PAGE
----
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CAI Explores Potential Solutions to the Nation's Opioid Drug Epidemic

9/21/2017  -  Falls Church, VA


Community associations could play role in alleviating the crisis, according to new article published by CAI

As the nation's opioid epidemic surges, some experts say that community associations could be in a unique position to do something about the crisis, according to a new article published by Community Associations Institute (CAI), the leading international authority in community association education, governance, and management. The article, titled "House of Pain," is featured in the September/October issue of CAI's award-winning, flagship publication, Common Ground™ magazine.

Dr. Howard K. Koh, a professor at the Harvard University T.H. Chan School of Public Health in Boston and a former assistant secretary at the U.S. Department of Health and Human Services, shares, "The days of saying, 'It will never happen here' are long gone." The "House of Pain" article details how the opioid crisis is happening everywhere. No region, race, or economic level is immune. Even the most prosperous communities are not immune.

According to the Centers for Disease Control and Prevention, nearly 100 people die from opioid overdoses per day in the U.S. That's more than 30,000 people a year. The number of fatalities from opioids, such as prescription painkillers oxycodone, hydrocodone, methadone, and illegal drugs such as heroin has quadrupled since 1999. The epidemic could take as many as half a million lives in the next decade.

Some experts say that community associations are in a unique position to do something about the opioid crisis because they act as surrogate local governments or supplement the functions of municipalities. Associations' very nature—neighbors governing neighbors—also gives them a certain advantage.

But what is an association's role in this crisis? And even if its leaders and residents want to get involved, what can they do? Association experts interviewed for the article point out that the mission of an association focuses on maintaining property values. But associations often go beyond the basics of ensuring architectural harmony and collecting assessments. They help raise money for charity; they provide amenities that promote health or fun; they celebrate cultural diversity. "Associations can serve as a force for good. They can be catalysts for their community," says Koh. "They have potential power in numbers, and they can leverage that power and serve as means for change."

According to the article, community associations can start doing their part by assessing the scope of the drug-related problems they face. That can lead to common-sense actions. For example:

  • Associations can schedule "Take Back Days," which are events sanctioned by the U.S. Drug Enforcement Administration that provide safe disposal of opioid prescriptions;
  • Association leaders can educate their residents about the scope of the opioid problem and where they can get resources, or invite local experts to conduct seminars;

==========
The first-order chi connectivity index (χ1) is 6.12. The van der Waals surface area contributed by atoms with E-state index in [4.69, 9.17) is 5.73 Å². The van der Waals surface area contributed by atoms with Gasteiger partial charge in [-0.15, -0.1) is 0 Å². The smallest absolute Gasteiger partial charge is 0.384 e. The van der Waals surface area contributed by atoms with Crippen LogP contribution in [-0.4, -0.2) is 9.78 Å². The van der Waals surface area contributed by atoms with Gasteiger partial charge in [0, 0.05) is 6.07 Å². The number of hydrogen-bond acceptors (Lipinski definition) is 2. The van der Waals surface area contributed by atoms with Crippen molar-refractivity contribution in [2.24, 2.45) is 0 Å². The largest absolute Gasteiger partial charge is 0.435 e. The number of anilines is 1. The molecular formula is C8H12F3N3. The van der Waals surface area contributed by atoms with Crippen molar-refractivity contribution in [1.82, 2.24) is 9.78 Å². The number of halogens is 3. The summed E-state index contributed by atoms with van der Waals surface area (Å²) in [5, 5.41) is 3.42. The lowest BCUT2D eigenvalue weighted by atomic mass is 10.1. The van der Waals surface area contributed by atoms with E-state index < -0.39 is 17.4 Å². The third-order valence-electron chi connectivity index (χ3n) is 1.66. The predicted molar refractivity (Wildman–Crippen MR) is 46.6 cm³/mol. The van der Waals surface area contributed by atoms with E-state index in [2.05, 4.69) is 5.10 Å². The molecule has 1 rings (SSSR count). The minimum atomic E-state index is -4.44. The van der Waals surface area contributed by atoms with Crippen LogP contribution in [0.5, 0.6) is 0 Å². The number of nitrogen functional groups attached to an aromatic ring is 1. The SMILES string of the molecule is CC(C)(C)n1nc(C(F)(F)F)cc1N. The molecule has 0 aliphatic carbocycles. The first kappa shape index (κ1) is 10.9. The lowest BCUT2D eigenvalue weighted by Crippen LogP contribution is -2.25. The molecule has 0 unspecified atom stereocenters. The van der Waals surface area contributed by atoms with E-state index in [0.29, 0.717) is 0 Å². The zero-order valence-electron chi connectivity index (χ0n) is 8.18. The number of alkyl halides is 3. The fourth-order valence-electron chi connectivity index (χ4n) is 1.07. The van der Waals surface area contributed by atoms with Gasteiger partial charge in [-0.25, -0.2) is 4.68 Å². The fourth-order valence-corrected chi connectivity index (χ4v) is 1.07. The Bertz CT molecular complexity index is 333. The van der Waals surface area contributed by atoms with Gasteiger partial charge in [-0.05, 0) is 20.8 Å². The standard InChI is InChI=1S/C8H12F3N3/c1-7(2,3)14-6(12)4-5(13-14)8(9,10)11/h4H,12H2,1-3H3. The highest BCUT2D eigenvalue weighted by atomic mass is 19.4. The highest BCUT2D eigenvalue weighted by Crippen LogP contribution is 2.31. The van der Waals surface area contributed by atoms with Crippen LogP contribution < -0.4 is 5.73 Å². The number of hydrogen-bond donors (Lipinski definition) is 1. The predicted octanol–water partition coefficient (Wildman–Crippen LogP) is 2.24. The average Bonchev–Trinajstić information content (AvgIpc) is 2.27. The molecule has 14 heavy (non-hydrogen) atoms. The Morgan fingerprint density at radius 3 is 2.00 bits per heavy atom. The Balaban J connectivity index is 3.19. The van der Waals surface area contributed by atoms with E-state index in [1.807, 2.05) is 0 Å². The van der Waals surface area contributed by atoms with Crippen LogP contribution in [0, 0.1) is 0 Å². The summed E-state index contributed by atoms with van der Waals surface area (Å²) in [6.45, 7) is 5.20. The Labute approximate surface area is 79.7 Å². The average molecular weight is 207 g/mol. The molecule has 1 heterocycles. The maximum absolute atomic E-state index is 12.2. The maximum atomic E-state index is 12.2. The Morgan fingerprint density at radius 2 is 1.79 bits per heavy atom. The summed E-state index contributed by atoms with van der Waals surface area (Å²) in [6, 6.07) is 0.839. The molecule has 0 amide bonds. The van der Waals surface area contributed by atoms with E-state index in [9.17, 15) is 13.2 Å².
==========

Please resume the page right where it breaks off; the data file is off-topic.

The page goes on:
• And they can advocate at the local, state, and federal levels for more drug treatment facilities and better insurance coverage for treatment.

"During a natural disaster or crisis, it's human nature for people to band together," says Thomas M. Skiba, CAE, CAI's chief executive officer. "For more than 40 years, community associations have been instrumental for uniting people from all walks of life for a common cause. That cooperation and solidarity is visible today with passionate and responsive community association homeowners around the world."

For more than 30 years, CAI's Common Ground magazine has been reporting on industry news and topics to educate the nearly 35,000 CAI members. In the past, the magazine has covered the legalization of marijuana, guns in community associations, hurricanes, wildfires, and many other current events that impact the lives of those living in today's community associations, condominiums, and cooperatives.

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About Community Associations Institute
Since 1973, Community Associations Institute (CAI) has been the leading provider of resources and information for homeowners, volunteer board leaders, professional managers, and business professionals in nearly 350,000 community associations, condominiums, and co-ops in the United States and millions of communities worldwide. With nearly 35,000 members, CAI works in partnership with 63 affiliated chapters within the U.S, Canada, United Arab Emirates, and South Africa, as well as with housing leaders in several other countries including Australia, Spain, Saudi Arabia, and the United Kingdom.  

A global nonprofit 501(c)(6) organization, CAI is the foremost authority in community association management, governance, education, and advocacy. Our mission is to inspire professionalism, effective leadership, and responsible citizenship—ideals reflected in community associations that are preferred places to call home. Visit us at www.caionline.org and follow us on Twitter and Facebook @CAISocial.

 


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